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Madness and Insanity in Shakespeare's Hamlet - From Obsession to Insanity

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From Obsession to Madness in Hamlet

In Shakespeare's play Hamlet, there are several questions that come to the reader's mind regarding the emotional state of Hamlet. Was Hamlet really suffering from madness, as many of his friends and family thought? Was he mad or just pretending to be mad? Did Hamlet start out pretending to be mad, and his obsession drove him to madness? The reader gets insight into Hamlet's mental status through other characters and through Hamlet himself. If the characters had the information that Hamlet had about the murder of his father, would they have thought differently of his actions and his sanity?

Early in the play, King Claudius and Queen Gertrude show their concern for
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We get more insight into Hamlet's mind after he meets the ghost of his father. He is speaking to his confidant and friend Horatio:

Here as before, never, so help you mercy,

How strange or odd some'er I bear myself-

As I perchance hereafter shall think meet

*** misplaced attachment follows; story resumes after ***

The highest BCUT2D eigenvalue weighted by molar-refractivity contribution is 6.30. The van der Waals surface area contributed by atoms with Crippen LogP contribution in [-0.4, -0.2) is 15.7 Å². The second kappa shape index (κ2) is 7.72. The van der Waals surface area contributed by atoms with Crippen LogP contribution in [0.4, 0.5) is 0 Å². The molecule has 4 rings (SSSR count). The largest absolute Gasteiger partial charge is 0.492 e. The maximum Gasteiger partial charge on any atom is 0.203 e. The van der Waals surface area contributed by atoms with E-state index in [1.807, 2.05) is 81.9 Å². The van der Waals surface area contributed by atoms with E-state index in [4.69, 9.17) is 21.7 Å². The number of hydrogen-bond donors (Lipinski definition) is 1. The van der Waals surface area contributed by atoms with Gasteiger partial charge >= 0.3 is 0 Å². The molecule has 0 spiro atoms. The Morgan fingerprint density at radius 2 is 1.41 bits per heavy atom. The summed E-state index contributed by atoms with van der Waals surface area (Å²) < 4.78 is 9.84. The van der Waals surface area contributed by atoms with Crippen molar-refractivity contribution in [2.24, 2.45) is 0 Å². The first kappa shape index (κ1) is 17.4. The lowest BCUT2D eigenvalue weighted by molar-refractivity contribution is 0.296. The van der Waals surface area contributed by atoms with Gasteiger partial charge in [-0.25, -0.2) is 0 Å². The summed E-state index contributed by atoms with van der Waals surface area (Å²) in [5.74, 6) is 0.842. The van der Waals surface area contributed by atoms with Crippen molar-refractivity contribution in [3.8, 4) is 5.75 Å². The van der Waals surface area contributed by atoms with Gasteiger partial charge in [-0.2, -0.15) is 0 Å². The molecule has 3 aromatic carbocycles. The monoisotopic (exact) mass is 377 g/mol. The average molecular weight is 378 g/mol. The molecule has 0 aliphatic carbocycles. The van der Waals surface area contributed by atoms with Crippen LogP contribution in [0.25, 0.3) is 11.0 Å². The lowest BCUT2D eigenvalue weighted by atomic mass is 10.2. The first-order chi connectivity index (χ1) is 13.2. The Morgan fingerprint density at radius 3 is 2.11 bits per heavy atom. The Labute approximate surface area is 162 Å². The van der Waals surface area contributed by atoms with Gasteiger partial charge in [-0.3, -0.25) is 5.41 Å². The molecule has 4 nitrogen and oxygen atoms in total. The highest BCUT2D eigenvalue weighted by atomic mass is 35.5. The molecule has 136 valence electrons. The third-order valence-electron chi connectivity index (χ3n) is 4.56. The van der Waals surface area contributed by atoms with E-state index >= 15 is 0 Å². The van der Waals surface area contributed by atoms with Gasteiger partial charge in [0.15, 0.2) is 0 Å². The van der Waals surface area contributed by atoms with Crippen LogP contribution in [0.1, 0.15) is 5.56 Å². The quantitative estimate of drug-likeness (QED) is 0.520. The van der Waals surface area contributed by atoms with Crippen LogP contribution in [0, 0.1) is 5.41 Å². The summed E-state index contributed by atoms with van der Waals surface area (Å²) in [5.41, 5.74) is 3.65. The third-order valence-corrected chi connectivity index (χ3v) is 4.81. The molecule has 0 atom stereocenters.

To put an antic disposition on- (1.5.177-180)

In this statement, you see somewhat of a different Hamlet, someone who is committed to a plan of action. Hamlet has spoken to his father's ghost and learned that his uncle was responsible for his father's murder. This knowledge and his determination to hold his uncle accountable appear to be the start of Hamlet's obsession.

In Act 2, the King and Queen continue to try and determine why Hamlet is acting the way he is. They request his friends Rosencrantz and Guildenstern to find out what is wrong. Polonius learns from Ophelia that Hamlet could be "mad for thy love?" (2.1.84), but Ophelia is not sure of it. Polonius delivers his opinion to Claudius and Gertrude in which he states that Hamlet:

Fell into sadness, then into a fast,

Thence to a watch, thence to a weakness,

Thence to a lightness, and, by this declension,

Into a madness wherein now he raves

And all we morn for. (2.2.147-151)

Here we start to see Hamlet
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